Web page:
Quantum general counsel Shawn Hall said in a prepared statement that the suit was filed eight months after the backup vendor first approached Riverbed. “Unfortunately, this effort has been unsuccessful, and we felt we had no choice but to initiate action to protect our intellectual property in data deduplication,” he said.
Riverbed answered that it has done nothing wrong — at least not intentionally. “Riverbed’s policy is to respect the intellectual property rights of all third parties,” the company said in a statement. “Riverbed has no factual or other basis to believe that it infringes the patents of any third party, including Quantum. Riverbed intends to timely respond to Quantum’s claims and will defend itself in this action to ensure that its rights are fully protected.”
Quantum claims it has confidential licensing agreements with other vendors regarding its deduplication patent. It also has a cross-licensing agreement with rival Data Domain that became public knowledge earlier this year. As part of that agreement, Data Domain issued Quantum stock shares that were worth $5,850,000 when Data Domain went public in June. Quantum sold $2.1 million of shares during the second quarter.
Quantum considers data deduplication a key technology in helping it expand its backup products from tape to disk. Quantum began selling disk backup devices with deduplication last January.
“The patent gives us a strong leadership position that we want to protect,” Quantum spokesman Brad Cohen said.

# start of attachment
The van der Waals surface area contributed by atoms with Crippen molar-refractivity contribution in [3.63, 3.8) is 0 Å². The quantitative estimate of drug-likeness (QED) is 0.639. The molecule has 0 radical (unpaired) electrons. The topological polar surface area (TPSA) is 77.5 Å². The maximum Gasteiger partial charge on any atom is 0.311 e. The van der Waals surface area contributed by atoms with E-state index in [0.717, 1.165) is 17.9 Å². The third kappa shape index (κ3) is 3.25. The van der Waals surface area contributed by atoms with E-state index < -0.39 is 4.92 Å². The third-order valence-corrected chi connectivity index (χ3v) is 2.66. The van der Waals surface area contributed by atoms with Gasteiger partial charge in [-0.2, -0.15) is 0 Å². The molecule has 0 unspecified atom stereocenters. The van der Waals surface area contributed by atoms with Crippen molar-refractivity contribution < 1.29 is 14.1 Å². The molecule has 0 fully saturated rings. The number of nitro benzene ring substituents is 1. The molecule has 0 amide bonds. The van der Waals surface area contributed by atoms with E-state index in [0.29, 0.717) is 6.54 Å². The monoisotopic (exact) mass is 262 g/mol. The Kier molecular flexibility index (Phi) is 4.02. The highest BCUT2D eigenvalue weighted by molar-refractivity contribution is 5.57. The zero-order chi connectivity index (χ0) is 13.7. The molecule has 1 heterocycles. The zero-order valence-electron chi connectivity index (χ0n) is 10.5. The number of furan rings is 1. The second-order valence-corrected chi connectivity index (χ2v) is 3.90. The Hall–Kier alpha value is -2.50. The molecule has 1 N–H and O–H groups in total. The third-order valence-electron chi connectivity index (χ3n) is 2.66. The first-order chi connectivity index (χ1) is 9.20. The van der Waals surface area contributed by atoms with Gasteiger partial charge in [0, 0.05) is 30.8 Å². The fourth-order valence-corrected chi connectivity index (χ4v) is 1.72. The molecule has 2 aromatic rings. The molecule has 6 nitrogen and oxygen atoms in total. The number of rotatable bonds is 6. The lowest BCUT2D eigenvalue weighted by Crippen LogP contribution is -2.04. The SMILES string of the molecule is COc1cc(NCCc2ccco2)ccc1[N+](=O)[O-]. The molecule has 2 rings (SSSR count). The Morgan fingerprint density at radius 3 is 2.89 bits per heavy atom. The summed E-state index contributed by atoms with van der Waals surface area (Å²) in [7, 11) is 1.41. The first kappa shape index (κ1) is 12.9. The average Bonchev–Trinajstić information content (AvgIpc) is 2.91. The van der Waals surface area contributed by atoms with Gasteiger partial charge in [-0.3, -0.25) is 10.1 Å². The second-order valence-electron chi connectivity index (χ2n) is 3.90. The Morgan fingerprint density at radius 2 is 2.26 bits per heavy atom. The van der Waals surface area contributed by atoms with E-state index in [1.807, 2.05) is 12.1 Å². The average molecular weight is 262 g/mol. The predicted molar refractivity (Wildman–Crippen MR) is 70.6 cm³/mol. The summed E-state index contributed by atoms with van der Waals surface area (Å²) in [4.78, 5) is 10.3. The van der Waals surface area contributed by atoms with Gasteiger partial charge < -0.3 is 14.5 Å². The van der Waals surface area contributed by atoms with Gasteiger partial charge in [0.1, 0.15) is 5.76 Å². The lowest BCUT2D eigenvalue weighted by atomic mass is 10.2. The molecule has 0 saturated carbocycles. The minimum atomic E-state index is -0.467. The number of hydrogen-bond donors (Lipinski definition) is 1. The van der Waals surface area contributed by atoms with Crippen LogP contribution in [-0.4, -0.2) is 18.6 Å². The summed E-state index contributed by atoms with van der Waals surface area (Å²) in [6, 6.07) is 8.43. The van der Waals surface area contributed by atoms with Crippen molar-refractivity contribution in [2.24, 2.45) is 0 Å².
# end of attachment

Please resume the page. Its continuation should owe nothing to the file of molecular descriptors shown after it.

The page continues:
This is just a hunch, but the feeling here is you can expect the Riverbed suit to end with the WAFS vendor and Quantum reaching a not-so-confidential agreement to settle the issue.
The “Somebody’s gonna buy EMC!” talk is rearing its head again recently in the marketplace. This is a perennial conversation. In fact, we already covered it…two years ago.
This time, though, there’s a new wrinkle, highlighted in this very interesting post by a financial blogger at Barron’s. (Never thought I’d use the words “interesting” and “financial” in the same sentence!)
The picture painted by the Barron’s blogger is one in which the cart is running away with the horse–EMC’s “subsidiary” is now valued at almost the same level as EMC itself, and its stock is trading at 5 times the price of EMC’s (which only recently broke the $20 threshold). The suggestion is also that prospective buyers might be looking at the subsidiary, not the core company–VMware is literally changing the world right now, and EMC continues to be distracted by integrating its many, many acquisitions.
Then again, what kind of valuation can be put on VMware right now? What do you suppose the asking price would be? Would any company, even Cisco, be able to afford it?
Ah yes, there’s that “C” word again. Cisco has long been pointed out as the most likely potential suitor for EMC. They’re big enough, they’ve got products that go hand-in-glove with EMC’s, and right now, they’re pushing their data center management software, VFrame, as well as its integration with VMware, pretty hard. Meanwhile, throughout the data center, server virtualization is the name of the game, and right now VMware’s the only game in town.
Which means its highly unlikely EMC would part with it, or sell themselves out and lose control of an all-time cash cow just as it begins to bear serious fruit. But you never say never–and as Barron’s pointed out, buying the whole farm might be worth it just for that one miraculous bovine.
Successful patterns of behavior are repeated. That adage is as good a reason as any as to why storage managers are reluctant to change their storage buying or management practices. Yet fundamental changes in how underlying data storage technologies work are forcing a subsequent change in storage management and procurement. Now is the time of year to lay the foundation for those changes.